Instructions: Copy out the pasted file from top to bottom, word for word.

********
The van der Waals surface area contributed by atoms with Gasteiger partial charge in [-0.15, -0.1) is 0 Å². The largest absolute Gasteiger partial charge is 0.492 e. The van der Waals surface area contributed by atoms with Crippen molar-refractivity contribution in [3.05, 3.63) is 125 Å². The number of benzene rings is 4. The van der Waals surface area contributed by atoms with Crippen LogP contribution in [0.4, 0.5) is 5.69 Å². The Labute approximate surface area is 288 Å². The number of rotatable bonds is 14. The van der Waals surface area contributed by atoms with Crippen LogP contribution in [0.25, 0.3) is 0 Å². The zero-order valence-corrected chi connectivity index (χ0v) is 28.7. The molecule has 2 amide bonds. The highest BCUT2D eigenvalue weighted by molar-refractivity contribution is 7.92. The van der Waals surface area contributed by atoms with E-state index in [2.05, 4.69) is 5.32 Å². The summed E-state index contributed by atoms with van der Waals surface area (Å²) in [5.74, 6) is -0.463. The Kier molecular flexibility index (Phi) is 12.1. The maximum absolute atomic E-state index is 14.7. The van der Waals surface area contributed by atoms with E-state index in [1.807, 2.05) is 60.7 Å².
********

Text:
The van der Waals surface area contributed by atoms with Gasteiger partial charge in [-0.15, -0.1) is 0 Å². The largest absolute Gasteiger partial charge is 0.492 e. The van der Waals surface area contributed by atoms with Crippen molar-refractivity contribution in [3.05, 3.63) is 125 Å². The number of benzene rings is 4. The van der Waals surface area contributed by atoms with Crippen LogP contribution in [0.4, 0.5) is 5.69 Å². The Labute approximate surface area is 288 Å². The number of rotatable bonds is 14. The van der Waals surface area contributed by atoms with Crippen LogP contribution in [0.25, 0.3) is 0 Å². The zero-order valence-corrected chi connectivity index (χ0v) is 28.7. The molecule has 2 amide bonds. The highest BCUT2D eigenvalue weighted by molar-refractivity contribution is 7.92. The van der Waals surface area contributed by atoms with E-state index in [2.05, 4.69) is 5.32 Å². The summed E-state index contributed by atoms with van der Waals surface area (Å²) in [5.74, 6) is -0.463. The Kier molecular flexibility index (Phi) is 12.1. The maximum absolute atomic E-state index is 14.7. The van der Waals surface area contributed by atoms with E-state index in [1.807, 2.05) is 60.7 Å².